[Panel] Scaling and Navigating the New Workplace

[Panel] Scaling and Navigating the New Workplace

At Epoch’s Employee Experience Symposium, Jade (Co-Founder and CEO of Epoch) moderated an insightful Keynote: Scaling and Navigating the New Workplace. Scroll down for key takeaways! 👇

Meet The Panelists

The Scaling and Navigating the New Workplace keynote had 4 amazing panelists.

How has the workplace evolved over the past five years? More importantly: Where are we going with WX?

Corey shares that people are investing more in people experience and social capital. This is driving opportunities to network, connect, and mesh. Elastic doesn’t have any location strategy, they hire people based on the work they do, not where they live, so they have team members in 40+ countries. They continue to support co-working spaces.

Ains shares that for Glassdoor, pre-pandemic, they worked completely in-office. During COVID, they began closing some office locations. Since then, the team’s strategy has changed resulting in a great deal of employee burnout. Therefore, it is now the time to shake it up and think about what we can do and where you can provide that difference. It’s all about meaningful connections no matter whether they are virtual, in-person, or hybrid. It’s important to be moving towards hospitality by creating spaces that increase employee connections both with other employees and the company as a whole. Given the recent layoffs, it has lately been about learning how to do more with fewer team members and prioritizing where we are putting our energy to get the most impact. Per Ains, “This is the time to try new things as the future isn’t defined. We can start defining the next five years now.”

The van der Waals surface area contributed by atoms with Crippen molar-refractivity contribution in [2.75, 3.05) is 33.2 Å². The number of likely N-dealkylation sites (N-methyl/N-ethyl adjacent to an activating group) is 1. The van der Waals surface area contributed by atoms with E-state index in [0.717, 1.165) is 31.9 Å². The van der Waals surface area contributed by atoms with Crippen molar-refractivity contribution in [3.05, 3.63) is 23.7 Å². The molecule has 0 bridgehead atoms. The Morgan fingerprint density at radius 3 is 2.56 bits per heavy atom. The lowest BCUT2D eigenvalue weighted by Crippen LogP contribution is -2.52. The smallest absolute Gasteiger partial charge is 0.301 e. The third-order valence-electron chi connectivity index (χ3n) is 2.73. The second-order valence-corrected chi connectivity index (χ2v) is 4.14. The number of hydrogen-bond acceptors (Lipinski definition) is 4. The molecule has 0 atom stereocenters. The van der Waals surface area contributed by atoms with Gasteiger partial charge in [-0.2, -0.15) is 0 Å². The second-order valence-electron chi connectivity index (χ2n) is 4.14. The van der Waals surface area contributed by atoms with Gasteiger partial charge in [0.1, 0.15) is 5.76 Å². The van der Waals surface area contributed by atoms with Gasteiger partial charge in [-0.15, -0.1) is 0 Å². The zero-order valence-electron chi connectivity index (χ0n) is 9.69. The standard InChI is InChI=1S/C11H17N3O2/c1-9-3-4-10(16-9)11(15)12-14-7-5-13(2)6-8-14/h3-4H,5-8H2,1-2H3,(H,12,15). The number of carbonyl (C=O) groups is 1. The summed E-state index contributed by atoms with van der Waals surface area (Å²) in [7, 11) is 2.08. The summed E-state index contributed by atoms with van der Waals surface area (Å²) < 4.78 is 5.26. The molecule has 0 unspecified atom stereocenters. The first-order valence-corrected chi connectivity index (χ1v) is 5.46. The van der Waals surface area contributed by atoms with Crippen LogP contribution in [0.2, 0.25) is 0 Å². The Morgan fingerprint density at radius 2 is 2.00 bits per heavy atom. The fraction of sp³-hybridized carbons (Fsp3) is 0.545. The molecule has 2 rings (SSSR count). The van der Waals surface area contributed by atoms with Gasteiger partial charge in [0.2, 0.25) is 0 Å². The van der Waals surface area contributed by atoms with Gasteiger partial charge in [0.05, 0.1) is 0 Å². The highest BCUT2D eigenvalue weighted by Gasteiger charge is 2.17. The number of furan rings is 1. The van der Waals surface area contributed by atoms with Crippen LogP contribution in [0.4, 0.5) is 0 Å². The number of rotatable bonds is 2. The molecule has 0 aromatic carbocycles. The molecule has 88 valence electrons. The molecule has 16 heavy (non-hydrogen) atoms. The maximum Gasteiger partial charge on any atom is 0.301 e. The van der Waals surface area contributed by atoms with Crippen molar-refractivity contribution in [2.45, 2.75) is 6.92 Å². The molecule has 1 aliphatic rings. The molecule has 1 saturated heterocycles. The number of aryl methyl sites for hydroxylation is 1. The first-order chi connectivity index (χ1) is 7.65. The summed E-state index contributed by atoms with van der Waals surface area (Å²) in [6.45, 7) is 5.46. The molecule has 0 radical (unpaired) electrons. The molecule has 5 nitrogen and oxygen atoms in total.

Nathan shares that simply stating values can come across as cheesy and inauthentic. Once we find out the goal we want to achieve, how do we get there? You need to understand the value that you actually want to drive, and focus on the present. Pagerduty is hosting pop-ups globally where there aren’t office locations to bring people together using highly customized invitations with a unique piece about each person in the invite. Through this, employees can see that you care about them on an individual level and they will feel more connected and mirror the energy given to them. 

Nikko shares that five years ago, it was easy to use food to bring everyone together in the kitchen at the office - that was an easy pull. But now, what is the incentive to bring people into the office and understand what’s important to employees? Today, food isn’t enough to bring people in as it’s not going to make up for their hour commute. That’s why it’s especially important now to understand what employees are telling us and actually make it happen for them.

How should we be thinking about hybrid work? 

Nathan's goal is to make everything an excellent experience for each employee, even though he acknowledges that providing an equitable experience for remote employees is challenging compared to in-person interactions. Nonetheless, he is determined to take it to the next level and turn that aspiration into a reality.

Ains shares that when creating the budget this year, they scrapped their historical budgeting. With the move to people working mostly remote - it didn’t make sense to put all that money to food, beverages and office services when there aren’t any employees there. To Ains, it’s important to give employees more choices and flexible options to let them know that the people experience team is listening to them. Previously, remote employees always felt like they weren’t thought about. So it's imperative they can see that they are as much of a priority as in-person employees. Therefore, budget funds shouldn’t be allocated solely to lunches in the office when not all employees work from the office. They should be redistributed into programs that are going to have a better impact on more people and build a strong culture. Money is a huge way to provide equity.